Born in 1917 to a cultured Jewish family, Charlotte Salomon grew up in the artistic milieu of Berlin in the Twenties, attended the State Arts Academy, and died in Auschwitz in 1943 at the age of 26. In 1939, under increasing anti-Semitic pressure, she left the Academy, seeking refuge in the South of France with her grandparents. There, during the war, she discovers the truth about a lineage of suicides in her family history including her mother and grandmother. To make sense of her existence she begins to paint Life? or Theater? a series of over 800 gouache paintings with text and musical references, that tell the story of her life growing up in Berlin.
In two acts, the musical follows Charlotte’s journey towards life, beginning and ending in the South of France in the room where she is struggling to give birth to Life? or Theater? Through her paintings she relives her life in Berlin, her mother’s death, her father’s medical studies, her grandparents’ escape into their travels. Then her world changes with the wonderful appearance of her step-mother, a famous opera singer, and her unorthodox vocal coach, who encourages Charlotte to paint. The vocal coach practices his theory of passionate engagement with his students; in addition to the step-mother, he becomes Charlotte’s lover as well.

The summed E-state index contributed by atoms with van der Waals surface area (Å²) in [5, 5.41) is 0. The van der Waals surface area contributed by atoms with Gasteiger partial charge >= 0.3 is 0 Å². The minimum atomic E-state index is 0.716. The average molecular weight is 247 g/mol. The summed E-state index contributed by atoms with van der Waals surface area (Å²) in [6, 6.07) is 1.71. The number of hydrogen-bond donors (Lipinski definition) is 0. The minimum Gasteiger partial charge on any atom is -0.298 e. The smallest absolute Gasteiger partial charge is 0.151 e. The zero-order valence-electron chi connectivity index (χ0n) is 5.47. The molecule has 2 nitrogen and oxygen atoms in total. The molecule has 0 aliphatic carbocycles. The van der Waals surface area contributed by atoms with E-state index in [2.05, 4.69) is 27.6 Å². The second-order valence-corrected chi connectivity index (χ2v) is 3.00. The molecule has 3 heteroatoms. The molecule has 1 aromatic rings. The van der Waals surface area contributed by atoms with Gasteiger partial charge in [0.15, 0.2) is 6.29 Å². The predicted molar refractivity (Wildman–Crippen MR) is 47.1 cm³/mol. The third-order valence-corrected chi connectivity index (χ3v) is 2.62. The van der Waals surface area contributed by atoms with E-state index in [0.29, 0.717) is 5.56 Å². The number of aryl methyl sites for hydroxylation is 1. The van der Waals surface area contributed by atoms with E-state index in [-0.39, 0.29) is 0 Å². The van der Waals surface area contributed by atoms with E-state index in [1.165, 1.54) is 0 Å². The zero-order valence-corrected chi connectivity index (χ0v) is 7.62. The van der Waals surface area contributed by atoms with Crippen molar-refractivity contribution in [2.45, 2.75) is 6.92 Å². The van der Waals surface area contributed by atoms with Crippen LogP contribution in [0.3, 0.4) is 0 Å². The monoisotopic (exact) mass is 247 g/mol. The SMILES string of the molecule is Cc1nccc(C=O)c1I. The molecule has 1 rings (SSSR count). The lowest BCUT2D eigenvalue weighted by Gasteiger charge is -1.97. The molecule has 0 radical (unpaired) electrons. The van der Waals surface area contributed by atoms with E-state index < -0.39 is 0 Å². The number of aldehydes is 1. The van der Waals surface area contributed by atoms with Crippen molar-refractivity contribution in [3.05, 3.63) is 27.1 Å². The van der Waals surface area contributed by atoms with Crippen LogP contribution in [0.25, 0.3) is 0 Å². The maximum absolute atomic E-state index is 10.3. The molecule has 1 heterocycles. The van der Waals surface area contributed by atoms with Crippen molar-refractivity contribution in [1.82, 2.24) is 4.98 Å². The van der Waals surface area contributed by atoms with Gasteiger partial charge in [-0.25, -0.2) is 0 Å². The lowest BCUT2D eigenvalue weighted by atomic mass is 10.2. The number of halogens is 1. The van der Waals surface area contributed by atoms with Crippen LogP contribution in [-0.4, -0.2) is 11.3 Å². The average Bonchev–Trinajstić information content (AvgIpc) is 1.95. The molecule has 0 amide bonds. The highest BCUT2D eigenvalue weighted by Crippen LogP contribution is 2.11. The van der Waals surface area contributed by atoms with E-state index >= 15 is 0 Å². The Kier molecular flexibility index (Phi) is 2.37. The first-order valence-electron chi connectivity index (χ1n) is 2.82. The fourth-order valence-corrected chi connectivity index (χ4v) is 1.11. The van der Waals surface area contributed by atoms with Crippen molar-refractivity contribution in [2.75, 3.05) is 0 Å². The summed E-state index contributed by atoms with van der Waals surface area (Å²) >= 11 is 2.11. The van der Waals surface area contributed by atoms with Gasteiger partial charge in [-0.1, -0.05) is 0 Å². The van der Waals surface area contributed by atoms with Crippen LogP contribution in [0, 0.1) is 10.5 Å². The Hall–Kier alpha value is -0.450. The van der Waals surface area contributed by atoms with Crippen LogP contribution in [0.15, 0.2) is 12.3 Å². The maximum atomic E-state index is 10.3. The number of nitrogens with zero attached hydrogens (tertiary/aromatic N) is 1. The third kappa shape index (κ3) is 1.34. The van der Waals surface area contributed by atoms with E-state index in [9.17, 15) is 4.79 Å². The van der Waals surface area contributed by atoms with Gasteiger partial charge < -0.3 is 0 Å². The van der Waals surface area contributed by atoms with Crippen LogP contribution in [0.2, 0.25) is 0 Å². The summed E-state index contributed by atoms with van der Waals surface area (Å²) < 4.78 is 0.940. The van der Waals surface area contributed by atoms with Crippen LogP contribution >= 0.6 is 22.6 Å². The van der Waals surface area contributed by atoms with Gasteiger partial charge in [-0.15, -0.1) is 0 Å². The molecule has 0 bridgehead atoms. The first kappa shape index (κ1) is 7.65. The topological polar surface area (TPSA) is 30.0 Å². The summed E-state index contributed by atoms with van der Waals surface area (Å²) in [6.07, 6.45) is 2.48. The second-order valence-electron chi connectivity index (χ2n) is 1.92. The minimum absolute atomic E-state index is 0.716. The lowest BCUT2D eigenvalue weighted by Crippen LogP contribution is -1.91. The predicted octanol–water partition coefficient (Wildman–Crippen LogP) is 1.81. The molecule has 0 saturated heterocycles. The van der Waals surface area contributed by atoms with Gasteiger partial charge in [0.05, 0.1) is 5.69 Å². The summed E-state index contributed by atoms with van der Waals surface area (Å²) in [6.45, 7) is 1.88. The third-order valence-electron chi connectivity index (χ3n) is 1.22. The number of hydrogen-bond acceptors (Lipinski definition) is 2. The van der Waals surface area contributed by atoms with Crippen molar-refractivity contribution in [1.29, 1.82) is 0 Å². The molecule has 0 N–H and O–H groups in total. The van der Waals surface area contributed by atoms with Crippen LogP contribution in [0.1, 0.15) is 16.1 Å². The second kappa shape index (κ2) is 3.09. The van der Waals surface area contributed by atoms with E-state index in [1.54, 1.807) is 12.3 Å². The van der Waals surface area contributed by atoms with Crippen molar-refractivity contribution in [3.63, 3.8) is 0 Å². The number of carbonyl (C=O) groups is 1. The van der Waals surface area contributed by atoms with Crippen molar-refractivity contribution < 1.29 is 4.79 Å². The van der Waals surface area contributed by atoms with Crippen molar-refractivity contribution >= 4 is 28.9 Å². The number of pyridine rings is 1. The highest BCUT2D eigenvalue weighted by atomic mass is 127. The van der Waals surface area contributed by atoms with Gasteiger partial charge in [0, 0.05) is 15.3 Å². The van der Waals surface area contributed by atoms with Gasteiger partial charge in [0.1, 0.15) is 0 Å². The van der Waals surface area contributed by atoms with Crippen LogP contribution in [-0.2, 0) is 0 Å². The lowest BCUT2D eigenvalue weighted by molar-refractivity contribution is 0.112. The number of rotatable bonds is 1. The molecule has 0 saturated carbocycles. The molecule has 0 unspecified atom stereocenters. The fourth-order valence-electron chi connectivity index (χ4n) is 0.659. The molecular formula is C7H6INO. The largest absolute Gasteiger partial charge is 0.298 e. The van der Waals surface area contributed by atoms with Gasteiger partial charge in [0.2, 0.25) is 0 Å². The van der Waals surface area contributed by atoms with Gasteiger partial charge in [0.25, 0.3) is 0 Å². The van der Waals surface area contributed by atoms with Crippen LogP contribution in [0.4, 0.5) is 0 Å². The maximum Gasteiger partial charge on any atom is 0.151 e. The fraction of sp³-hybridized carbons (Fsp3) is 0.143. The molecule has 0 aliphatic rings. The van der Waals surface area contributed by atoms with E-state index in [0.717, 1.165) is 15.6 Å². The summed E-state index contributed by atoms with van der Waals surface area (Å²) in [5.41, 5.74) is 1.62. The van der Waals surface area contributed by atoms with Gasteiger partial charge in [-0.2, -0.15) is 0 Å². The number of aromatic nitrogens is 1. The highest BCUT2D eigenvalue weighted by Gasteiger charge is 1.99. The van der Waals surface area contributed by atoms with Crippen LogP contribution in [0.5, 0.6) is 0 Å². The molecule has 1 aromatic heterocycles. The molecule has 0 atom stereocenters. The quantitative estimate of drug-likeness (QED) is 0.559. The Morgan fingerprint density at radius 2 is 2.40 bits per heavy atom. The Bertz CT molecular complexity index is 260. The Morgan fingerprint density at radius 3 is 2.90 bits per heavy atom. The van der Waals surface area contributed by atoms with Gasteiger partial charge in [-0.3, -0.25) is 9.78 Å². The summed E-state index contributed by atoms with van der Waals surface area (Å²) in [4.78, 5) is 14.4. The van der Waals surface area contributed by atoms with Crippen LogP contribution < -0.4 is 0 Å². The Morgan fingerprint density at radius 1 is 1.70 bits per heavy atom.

Alone in a room as war rages, Charlotte conceives of her life as an exuberant musical play, with humor, irony, and song. Her “theater” is interrupted by visits from the owner of the pension, on whom Charlotte is increasingly dependent for survival. Charlotte comes to an awareness of herself as a woman and an artist in a time of tremendous repression. By the end of the play, she embraces life and casts off the shadow of the suicides that have haunted her. She leaves her paintings with the audience. We see the full glory of the images she has created then learn the fact of her untimely death.
Art by Charlotte Salomon®, Collection Jewish Historical Museum Amsterdam©.